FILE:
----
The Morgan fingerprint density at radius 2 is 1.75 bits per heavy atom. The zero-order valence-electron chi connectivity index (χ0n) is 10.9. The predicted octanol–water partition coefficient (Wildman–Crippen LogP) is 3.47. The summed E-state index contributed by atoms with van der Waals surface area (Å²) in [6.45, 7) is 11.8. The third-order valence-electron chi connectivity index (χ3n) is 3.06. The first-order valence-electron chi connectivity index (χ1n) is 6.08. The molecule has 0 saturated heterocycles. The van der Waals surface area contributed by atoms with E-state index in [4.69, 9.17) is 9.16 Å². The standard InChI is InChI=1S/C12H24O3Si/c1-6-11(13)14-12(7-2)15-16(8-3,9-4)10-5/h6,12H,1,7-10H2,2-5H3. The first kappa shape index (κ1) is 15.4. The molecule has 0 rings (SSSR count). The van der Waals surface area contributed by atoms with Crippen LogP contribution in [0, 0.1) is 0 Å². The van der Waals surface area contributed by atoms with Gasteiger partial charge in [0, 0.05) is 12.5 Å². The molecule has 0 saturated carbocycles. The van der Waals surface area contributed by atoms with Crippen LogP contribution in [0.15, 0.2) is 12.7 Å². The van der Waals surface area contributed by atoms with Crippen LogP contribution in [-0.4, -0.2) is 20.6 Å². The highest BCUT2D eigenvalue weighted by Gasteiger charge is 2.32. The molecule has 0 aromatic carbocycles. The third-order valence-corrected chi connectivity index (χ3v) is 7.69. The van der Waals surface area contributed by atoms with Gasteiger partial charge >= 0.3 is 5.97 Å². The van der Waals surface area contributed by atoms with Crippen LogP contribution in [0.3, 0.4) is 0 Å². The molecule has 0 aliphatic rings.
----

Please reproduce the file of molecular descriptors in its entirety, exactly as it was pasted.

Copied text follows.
The Morgan fingerprint density at radius 2 is 1.75 bits per heavy atom. The zero-order valence-electron chi connectivity index (χ0n) is 10.9. The predicted octanol–water partition coefficient (Wildman–Crippen LogP) is 3.47. The summed E-state index contributed by atoms with van der Waals surface area (Å²) in [6.45, 7) is 11.8. The third-order valence-electron chi connectivity index (χ3n) is 3.06. The first-order valence-electron chi connectivity index (χ1n) is 6.08. The molecule has 0 saturated heterocycles. The van der Waals surface area contributed by atoms with E-state index in [4.69, 9.17) is 9.16 Å². The standard InChI is InChI=1S/C12H24O3Si/c1-6-11(13)14-12(7-2)15-16(8-3,9-4)10-5/h6,12H,1,7-10H2,2-5H3. The first kappa shape index (κ1) is 15.4. The molecule has 0 rings (SSSR count). The van der Waals surface area contributed by atoms with Crippen LogP contribution in [0, 0.1) is 0 Å². The van der Waals surface area contributed by atoms with Gasteiger partial charge in [0, 0.05) is 12.5 Å². The molecule has 0 saturated carbocycles. The van der Waals surface area contributed by atoms with Crippen LogP contribution in [0.15, 0.2) is 12.7 Å². The van der Waals surface area contributed by atoms with Crippen LogP contribution in [-0.4, -0.2) is 20.6 Å². The highest BCUT2D eigenvalue weighted by Gasteiger charge is 2.32. The molecule has 0 aromatic carbocycles. The third-order valence-corrected chi connectivity index (χ3v) is 7.69. The van der Waals surface area contributed by atoms with Gasteiger partial charge >= 0.3 is 5.97 Å². The van der Waals surface area contributed by atoms with Crippen LogP contribution in [0.3, 0.4) is 0 Å². The molecule has 0 aliphatic rings.